Playing opposite Wayne, O'Hara's favourite leading man, the duo's on-screen chemistry was palpable.
Such was this chemistry between the two that many assumed they were in a relationship. In reality, they were best friends who remained close until Wayne's death in 1979. O'Hara cites Wayne's tribute in 'Tis Herself: "She's a great guy. I've had many friends and I prefer the company of men. Except for Maureen O'Hara."
It remained O'Hara's favourite film. In Aubrey Malone's Maureen O'Hara The Biography, the star revealed: "It is the one I am most proud of, and I tend to be very protective of it. I loved Mary Kate Danaher. I loved the hell and the fire in her."
O'Hara got to showcase her beautiful singing voice on screen when she sang The Isle of Innisfree; both her performance and the story resonated deeply with Irish-Americans and emigrants. Its success kick-started the modern tourism industry in the West of Ireland, while the myth of what exactly Sean whispers to Mary Kate at the end of the film added intrigue to the film's enduring legacy.
O'Hara went on to make many more films; in the 1950s she starred with Wayne in The Wings of Eagles, McLintock and Big Jake, followed by more mature roles in the 1960s until eventually retiring in 1971. She was wooed back 20 years later to appear with John Candy as his bossy Irish mother in the 1991 film Only the Lonely, to very positive reviews.
O'Hara's link with the West of Ireland was revived in later life when in 1970 she bought a home in Glengarriff, west Cork, with her husband Charles Blair. She had married Blair, an aviator with a distinguished military and commercial career, in 1968, and the couple lived between the Virgin Islands and Glengarriff, until Blair died in a plane crash in 1978. Through her husband's connections with Foynes (he had piloted the first boat planes that had landed there in the late 1930s), O'Hara became the patron of the Foynes Flying Boat and Maritime Museum, now managed by Margaret O'Shaughnessy. Such was the depth of Maureen's affection for the museum that her grandson donated many of her personal possessions to it on her death in 2015.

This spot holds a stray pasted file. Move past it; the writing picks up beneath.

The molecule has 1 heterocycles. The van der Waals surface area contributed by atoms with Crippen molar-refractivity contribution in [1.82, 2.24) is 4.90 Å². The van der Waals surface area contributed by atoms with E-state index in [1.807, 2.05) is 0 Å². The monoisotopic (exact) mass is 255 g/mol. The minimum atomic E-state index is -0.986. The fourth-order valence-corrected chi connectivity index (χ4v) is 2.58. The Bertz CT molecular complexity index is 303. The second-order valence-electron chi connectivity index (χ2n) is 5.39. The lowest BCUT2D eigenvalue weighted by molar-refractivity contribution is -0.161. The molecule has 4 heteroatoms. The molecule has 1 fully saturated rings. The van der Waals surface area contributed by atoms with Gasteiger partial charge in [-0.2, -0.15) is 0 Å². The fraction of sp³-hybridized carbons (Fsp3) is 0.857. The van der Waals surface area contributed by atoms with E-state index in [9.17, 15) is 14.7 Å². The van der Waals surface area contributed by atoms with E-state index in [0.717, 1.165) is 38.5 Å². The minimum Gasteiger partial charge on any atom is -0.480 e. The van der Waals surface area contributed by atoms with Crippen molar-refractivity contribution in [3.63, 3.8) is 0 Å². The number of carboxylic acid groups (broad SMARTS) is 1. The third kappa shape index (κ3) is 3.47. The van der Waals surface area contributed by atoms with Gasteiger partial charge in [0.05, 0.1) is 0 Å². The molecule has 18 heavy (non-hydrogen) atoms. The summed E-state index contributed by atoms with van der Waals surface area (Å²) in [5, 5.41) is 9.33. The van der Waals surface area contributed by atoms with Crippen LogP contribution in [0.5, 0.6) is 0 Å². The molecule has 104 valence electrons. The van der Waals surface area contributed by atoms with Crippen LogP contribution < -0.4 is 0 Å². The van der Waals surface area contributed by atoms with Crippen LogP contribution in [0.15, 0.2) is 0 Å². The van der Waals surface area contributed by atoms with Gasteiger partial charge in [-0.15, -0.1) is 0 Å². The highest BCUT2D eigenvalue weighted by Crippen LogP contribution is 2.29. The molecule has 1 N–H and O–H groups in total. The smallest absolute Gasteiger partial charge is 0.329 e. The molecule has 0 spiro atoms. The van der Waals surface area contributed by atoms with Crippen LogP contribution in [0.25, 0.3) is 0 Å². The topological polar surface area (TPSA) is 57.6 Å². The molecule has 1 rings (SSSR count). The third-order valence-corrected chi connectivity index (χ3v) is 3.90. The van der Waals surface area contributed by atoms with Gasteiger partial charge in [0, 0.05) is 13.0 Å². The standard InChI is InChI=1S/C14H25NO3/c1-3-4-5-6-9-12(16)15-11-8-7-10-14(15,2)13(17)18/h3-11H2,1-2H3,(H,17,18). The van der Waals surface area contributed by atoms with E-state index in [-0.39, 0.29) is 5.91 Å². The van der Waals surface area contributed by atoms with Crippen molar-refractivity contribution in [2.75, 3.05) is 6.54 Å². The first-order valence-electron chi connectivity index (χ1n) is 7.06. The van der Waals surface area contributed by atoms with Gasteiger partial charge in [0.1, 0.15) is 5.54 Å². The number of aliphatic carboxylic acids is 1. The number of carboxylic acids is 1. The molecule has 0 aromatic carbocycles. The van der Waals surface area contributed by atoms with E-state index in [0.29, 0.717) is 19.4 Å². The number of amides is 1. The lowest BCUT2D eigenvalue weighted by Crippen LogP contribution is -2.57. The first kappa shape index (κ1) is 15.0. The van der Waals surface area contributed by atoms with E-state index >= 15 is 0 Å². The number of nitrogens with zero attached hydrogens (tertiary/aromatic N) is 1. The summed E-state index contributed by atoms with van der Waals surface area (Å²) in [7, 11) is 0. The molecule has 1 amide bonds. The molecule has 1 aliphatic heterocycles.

Currently, O'Shaughnessy is busy fundraising to complete the Maureen O'Hara extension to the museum (proposed budget €3.5m) which will house a wide selection of O'Hara's possessions and feature new aviation exhibition rooms, a new 110-seat cinema and a multi-purpose space for the arts. The display honouring O'Hara will have many different aspects; a small walk-in cinema on her life in music, fashion and film, the original trap from The Quiet Man and Maureen's tweed jacket, as well as over 100 "fabulous" clothing items from her personal collection, including Hollywood film costumes and accessories, her honorary Oscar and her Givenchy dress worn to receive it. Brown Thomas displayed some of these stunning costumes in their Christmas window last year.